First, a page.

Summit County officials have been asked to provide comment on the potential economic impacts of transferring certain federally-owned lands to the control
Summit County officials have been asked to provide comment on the potential economic impacts of transferring certain federally-owned lands to the control of the state. The Uinta-Wasatch-Cache National Forest is the primary federal land in the county. (Park Record file photo)

A bill passed by the Utah State Legislature in 2013 called for an analysis of the potential economic impacts of transferring certain federal lands to state ownership. This week, Summit County officials were asked to comment on a series of questions related to public lands.

HB142 required the Public Lands Policy Coordinating Office to conduct the economic analysis for the Utah Bureau of Economic and Business Research. County officials received the list of questions on Tuesday and were asked to respond by the following Tuesday.

County Council member Kim Carson lead the Council's response effort to the list of questions, some of which she remarked were somewhat "one-sided." Some examples were:

What are the upside potentials for your county to transfer lands to the state?

What economic opportunities do you envision or anticipate as a result of the transfer?

How would the transfer affect your long-term land use plans?

The form also asked counties for specific data such as payments they receive from activities generated on federal lands, direct payments from federal land ownership and payment agreements for services provided on those lands.

It concluded with a 'Grievances' section which some Council members saw as one-sided. "Please describe the ideal outcome for your county of the proposed public land transfer" was one, as was "Describe situations where federal land ownership has been an impediment to your county."

At Wednesday's Council meeting, Carson encouraged the county to submit their comments.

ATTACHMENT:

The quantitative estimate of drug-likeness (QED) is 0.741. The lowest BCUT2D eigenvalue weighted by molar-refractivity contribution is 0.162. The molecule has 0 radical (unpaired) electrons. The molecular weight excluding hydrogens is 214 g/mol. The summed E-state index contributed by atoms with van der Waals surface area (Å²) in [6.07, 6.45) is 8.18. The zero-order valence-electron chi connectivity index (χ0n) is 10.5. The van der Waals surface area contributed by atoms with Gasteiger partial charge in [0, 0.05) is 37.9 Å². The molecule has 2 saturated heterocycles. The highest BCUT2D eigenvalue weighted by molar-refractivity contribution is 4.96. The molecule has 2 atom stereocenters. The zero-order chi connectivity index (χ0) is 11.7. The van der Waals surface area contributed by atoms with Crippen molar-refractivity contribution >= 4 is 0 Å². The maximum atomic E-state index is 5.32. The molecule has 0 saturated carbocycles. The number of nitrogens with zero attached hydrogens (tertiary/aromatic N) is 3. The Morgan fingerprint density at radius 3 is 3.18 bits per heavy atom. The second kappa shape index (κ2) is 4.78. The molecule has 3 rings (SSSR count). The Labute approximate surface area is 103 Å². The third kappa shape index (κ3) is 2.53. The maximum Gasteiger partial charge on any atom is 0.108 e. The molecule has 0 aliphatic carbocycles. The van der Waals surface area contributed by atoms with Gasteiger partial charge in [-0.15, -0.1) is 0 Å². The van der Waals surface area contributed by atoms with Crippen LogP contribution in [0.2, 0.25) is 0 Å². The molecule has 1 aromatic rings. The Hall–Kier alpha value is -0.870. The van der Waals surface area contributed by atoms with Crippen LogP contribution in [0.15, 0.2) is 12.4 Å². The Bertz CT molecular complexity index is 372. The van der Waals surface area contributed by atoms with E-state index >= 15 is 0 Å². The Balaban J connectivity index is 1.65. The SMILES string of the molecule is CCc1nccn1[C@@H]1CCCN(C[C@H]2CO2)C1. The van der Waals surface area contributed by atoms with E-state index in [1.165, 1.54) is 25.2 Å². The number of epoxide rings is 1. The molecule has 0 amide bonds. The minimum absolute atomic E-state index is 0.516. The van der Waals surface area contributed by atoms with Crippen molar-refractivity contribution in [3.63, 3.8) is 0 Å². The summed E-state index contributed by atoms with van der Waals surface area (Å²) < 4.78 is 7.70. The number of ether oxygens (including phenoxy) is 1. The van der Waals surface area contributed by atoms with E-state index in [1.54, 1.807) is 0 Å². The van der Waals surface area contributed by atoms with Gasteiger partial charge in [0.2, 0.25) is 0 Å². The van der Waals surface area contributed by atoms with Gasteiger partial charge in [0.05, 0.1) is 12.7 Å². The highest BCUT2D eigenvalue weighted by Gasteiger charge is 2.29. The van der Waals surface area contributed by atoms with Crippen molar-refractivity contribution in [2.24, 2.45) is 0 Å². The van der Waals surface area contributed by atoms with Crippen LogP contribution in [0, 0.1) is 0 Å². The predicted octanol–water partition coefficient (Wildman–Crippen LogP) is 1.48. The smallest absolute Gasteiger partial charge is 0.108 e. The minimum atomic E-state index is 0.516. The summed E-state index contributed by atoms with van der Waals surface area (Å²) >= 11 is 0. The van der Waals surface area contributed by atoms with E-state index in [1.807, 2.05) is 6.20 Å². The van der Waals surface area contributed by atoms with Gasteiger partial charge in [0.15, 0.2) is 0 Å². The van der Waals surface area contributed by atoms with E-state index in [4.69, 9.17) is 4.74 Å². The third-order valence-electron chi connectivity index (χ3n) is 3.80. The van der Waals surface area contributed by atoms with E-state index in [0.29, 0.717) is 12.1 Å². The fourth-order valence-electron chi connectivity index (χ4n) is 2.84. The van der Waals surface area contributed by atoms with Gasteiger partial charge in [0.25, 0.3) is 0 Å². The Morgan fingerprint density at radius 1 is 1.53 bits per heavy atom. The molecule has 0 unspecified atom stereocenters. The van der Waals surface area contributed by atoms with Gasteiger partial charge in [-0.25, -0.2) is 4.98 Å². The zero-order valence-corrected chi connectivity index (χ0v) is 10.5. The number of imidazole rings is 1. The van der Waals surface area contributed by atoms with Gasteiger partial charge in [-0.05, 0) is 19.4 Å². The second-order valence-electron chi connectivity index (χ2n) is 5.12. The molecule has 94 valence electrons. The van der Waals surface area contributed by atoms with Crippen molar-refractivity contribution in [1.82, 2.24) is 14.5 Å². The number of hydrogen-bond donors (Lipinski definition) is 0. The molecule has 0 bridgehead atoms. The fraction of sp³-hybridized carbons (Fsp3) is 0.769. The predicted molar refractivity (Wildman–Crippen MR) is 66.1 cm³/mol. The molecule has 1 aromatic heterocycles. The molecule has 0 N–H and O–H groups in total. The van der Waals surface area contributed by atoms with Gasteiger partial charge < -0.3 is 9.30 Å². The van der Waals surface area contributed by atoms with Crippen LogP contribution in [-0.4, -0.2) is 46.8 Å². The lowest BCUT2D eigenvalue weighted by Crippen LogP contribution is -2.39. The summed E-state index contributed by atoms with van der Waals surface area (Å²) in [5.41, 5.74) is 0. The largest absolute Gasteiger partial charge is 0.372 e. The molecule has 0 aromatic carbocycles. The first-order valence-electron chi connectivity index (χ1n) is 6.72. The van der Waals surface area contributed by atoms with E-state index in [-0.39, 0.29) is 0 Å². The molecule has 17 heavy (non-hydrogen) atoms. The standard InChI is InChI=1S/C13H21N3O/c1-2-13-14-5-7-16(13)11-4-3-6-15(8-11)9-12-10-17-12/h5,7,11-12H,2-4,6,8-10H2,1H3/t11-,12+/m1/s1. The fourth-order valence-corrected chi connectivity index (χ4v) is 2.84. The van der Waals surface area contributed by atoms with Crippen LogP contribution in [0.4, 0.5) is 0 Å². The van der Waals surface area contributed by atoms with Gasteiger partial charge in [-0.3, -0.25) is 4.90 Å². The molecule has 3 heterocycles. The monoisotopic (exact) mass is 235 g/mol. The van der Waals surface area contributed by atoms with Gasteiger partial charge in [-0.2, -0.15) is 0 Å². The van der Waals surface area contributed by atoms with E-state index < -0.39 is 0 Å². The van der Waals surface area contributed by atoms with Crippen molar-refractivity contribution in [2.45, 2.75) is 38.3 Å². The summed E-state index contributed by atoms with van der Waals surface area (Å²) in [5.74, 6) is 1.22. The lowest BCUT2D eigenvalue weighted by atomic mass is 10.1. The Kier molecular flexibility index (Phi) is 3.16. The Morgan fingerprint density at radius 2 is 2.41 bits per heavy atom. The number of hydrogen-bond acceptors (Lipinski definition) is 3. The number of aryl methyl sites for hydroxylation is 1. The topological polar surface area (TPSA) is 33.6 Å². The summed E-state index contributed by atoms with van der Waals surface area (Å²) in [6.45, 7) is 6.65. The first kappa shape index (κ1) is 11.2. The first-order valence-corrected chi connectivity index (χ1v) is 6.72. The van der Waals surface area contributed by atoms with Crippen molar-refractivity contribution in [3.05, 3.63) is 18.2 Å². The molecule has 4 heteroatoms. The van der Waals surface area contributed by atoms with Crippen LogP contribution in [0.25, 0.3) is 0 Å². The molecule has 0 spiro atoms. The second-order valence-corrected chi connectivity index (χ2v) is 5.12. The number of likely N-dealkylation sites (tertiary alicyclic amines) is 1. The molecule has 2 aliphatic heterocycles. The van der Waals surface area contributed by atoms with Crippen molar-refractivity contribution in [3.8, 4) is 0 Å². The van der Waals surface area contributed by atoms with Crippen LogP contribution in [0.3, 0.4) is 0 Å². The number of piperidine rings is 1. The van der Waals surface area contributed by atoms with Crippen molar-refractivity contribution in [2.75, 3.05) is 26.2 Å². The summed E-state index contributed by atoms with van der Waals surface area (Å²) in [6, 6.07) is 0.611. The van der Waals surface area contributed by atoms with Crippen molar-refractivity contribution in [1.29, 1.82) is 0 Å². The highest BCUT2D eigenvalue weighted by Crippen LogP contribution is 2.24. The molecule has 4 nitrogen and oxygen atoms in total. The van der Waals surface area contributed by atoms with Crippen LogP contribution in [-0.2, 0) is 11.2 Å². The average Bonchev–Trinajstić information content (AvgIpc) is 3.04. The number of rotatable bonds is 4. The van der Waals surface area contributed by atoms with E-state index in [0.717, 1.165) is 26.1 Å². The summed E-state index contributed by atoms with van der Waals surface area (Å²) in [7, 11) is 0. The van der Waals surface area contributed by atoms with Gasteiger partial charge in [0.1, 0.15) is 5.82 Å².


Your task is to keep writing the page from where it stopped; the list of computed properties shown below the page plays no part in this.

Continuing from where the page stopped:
"It is an opportunity for us to provide input and maybe a chance for us to provide a little bit different stance than they've heard so far," Carson said.

In an interview, Carson said she approaches the issue of the transfer of public lands "very cautiously" but understands the sentiments that Utah and its counties feel, especially with the loss of potential tax revenue for those counties with large swaths of federally owned land.

"I'm concerned that there will be a big push for development if the land is transferred [to the state]. I'm concerned about the environmental impacts," Carson said. "I don't know that just changing ownership of the land is going to change anything."

Council member Chris Robinson said on Wednesday that there is not as great of a push for natural resource development in Summit County since it contains no Bureau of Land Management (BLM) lands, only Forest Service and wilderness areas.

Carson said that, because of wildfire danger in the Uinta Mountains, Summit County has worked with the state, the federal government, the Forest Service and the State of Wyoming to allow the clearing and logging of deadfall in the forest.

Summit County officials were still working on finalizing their responses to the public lands questions and Carson said they plan on submitting them before the Tuesday deadline.